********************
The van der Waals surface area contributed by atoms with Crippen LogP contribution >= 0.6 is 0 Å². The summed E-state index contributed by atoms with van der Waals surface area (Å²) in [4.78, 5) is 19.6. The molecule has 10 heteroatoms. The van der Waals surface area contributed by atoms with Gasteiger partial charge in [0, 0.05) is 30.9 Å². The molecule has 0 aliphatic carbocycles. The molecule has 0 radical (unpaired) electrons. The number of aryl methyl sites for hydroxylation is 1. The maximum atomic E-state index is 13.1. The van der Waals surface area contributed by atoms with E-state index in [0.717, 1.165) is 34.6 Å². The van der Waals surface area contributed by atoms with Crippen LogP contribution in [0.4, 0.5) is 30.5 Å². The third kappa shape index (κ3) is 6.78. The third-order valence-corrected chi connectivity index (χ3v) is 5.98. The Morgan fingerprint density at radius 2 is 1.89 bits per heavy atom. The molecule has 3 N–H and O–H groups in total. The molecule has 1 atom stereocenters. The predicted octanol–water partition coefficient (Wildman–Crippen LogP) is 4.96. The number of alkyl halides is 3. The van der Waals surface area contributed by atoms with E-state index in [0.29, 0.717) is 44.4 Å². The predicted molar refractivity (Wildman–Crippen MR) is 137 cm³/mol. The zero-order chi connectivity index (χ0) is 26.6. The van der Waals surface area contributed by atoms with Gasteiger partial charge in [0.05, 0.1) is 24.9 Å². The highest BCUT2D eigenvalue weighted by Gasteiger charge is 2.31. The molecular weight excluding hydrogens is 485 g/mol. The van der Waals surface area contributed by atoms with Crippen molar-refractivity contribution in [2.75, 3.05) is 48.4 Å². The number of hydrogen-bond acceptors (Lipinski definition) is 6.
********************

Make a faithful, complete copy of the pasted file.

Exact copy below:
The van der Waals surface area contributed by atoms with Crippen LogP contribution >= 0.6 is 0 Å². The summed E-state index contributed by atoms with van der Waals surface area (Å²) in [4.78, 5) is 19.6. The molecule has 10 heteroatoms. The van der Waals surface area contributed by atoms with Gasteiger partial charge in [0, 0.05) is 30.9 Å². The molecule has 0 aliphatic carbocycles. The molecule has 0 radical (unpaired) electrons. The number of aryl methyl sites for hydroxylation is 1. The maximum atomic E-state index is 13.1. The van der Waals surface area contributed by atoms with E-state index in [0.717, 1.165) is 34.6 Å². The van der Waals surface area contributed by atoms with Crippen LogP contribution in [0.4, 0.5) is 30.5 Å². The third kappa shape index (κ3) is 6.78. The third-order valence-corrected chi connectivity index (χ3v) is 5.98. The Morgan fingerprint density at radius 2 is 1.89 bits per heavy atom. The molecule has 3 N–H and O–H groups in total. The molecule has 1 atom stereocenters. The predicted octanol–water partition coefficient (Wildman–Crippen LogP) is 4.96. The number of alkyl halides is 3. The van der Waals surface area contributed by atoms with E-state index in [0.29, 0.717) is 44.4 Å². The predicted molar refractivity (Wildman–Crippen MR) is 137 cm³/mol. The zero-order chi connectivity index (χ0) is 26.6. The van der Waals surface area contributed by atoms with Gasteiger partial charge in [0.05, 0.1) is 24.9 Å². The highest BCUT2D eigenvalue weighted by Gasteiger charge is 2.31. The molecular weight excluding hydrogens is 485 g/mol. The van der Waals surface area contributed by atoms with Crippen molar-refractivity contribution in [2.75, 3.05) is 48.4 Å². The number of hydrogen-bond acceptors (Lipinski definition) is 6.